Negotiating a different landscape requires the Democratic Party to return to some basic questions. Times have changed. America is no longer a lone hyperpower triumphing amid squabbles about same-sex marriage. We’re an overstretched empire fighting about fundamental questions of economy and national identity. The Clintons see that, sort of, but they’re stuck in time. Worse, their network, which is vast and powerful and heavily dependent on them, is stuck in time, too. Precisely when those on the left ought to be negotiating today’s fault lines and creating new coalitions, Democrats are getting dragged back into last year’s fights and letting personal loyalties drown out thoughts about core principles. The indefatigability of the Clintons isn’t just a nuisance but a hindrance.

We can’t expect them to accept this, of course. Psychologist Martin Seligman, author of Learned Optimism, has famously observed that optimists tend to do better in life but exhibit more delusion. They tend to attribute failure to changing external factors rather than enduring internal qualities, blaming outside causes, not themselves. Hillary—who has been pinning her defeat on Comey and Vladimir Putin and the Democratic National Committee and Wikileaks and “a thousand Russian agents” and high expectations and the press and sexism and voter suppression and, for all I know, static cling—is a major optimist. That’s great for persistence and mental well-being. She’s ready to keep driving the bus. But it’s not so great for knowing when to quit. That’s where the passengers come in.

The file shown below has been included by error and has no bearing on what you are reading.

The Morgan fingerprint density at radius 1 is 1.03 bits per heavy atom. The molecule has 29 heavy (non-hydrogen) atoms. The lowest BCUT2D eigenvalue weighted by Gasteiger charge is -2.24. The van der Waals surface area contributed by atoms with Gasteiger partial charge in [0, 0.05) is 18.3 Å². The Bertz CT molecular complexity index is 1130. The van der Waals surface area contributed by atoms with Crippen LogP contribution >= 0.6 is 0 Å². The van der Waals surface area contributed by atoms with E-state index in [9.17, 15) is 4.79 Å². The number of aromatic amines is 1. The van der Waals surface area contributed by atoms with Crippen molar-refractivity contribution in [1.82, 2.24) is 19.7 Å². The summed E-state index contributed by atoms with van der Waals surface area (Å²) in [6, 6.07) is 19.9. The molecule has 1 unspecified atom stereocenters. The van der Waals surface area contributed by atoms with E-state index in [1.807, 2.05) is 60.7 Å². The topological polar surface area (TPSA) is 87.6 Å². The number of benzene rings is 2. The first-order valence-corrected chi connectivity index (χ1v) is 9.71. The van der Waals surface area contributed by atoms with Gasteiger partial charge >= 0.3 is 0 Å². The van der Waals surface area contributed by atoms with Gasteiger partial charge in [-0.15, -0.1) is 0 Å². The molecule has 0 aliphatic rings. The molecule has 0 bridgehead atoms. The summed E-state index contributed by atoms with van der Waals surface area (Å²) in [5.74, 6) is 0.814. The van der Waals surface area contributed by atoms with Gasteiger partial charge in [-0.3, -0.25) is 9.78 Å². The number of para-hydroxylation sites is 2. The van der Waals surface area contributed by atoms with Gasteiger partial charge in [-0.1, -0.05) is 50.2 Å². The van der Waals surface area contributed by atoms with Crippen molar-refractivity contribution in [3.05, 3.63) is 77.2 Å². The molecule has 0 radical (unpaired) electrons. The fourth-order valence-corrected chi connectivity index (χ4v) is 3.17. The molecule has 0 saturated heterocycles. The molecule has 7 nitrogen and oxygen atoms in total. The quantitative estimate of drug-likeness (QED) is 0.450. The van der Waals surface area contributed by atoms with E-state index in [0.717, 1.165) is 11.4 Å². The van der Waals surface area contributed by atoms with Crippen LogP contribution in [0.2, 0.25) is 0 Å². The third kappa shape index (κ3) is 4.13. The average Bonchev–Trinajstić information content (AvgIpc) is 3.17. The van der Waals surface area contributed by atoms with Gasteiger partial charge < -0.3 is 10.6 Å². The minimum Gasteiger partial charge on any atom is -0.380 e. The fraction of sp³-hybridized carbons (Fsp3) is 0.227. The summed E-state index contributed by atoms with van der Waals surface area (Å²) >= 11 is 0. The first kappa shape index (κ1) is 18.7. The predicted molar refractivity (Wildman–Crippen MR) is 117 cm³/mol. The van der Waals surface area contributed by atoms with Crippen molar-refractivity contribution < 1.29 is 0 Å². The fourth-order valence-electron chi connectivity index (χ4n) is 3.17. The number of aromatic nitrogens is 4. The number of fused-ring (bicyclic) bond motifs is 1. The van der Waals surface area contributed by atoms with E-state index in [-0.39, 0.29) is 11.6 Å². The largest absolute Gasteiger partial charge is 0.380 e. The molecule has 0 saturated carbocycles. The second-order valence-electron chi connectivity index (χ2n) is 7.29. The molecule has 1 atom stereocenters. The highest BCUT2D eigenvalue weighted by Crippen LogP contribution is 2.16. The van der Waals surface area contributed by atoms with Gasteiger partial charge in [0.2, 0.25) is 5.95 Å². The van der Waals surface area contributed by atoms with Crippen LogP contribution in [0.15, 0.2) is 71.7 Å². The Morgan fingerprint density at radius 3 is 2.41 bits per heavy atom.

Full ScreenPhotos:Hillary Clinton’s Election Viewing Party: Tears, Pantsuits, and So Many Emotions

Photo: Photograph by Justin Bishop.

Photo: Photograph by Justin Bishop.

Photo: Photograph by Justin Bishop.

Photo: Photograph by Justin Bishop.

Photo: Photograph by Justin Bishop.

Photo: Photograph by Justin Bishop.

Photo: Photograph by Justin Bishop.


Photograph by Justin Bishop.


Photograph by Justin Bishop.


Photograph by Justin Bishop.


Photograph by Justin Bishop.


Photograph by Justin Bishop.


Photograph by Justin Bishop.


Photograph by Justin Bishop.


Photograph by Justin Bishop.


Photograph by Justin Bishop.


Photograph by Justin Bishop.


Photograph by Justin Bishop.


Photograph by Justin Bishop.



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75% of black California boys don't meet state reading standards…




Across ethnicities and economic status, girls outperform boys on English in standardized tests

Three of four African-American boys in California classrooms failed to meet reading and writing standards on the most recent round of testing, according to data obtained from the state Department of Education and analyzed by CALmatters.

More than half of black boys scored in the lowest category on the English portion of the test, trailing their female counterparts. The disparity reflects a stubbornly persistent gender gap in reading and writing scores that stretches across ethnic groups.

The data provide a unique glimpse of how gender interacts with race and class in mastery of basic reading, writing and listening skills tested on state exams. While California publishes separate figures on the performance of various ethnic and economic groups, it does not make public a more detailed breakdown of how boys and girls are performing within those groups. State officials say they do not sort the data that way because of complexity, cost and time constraints.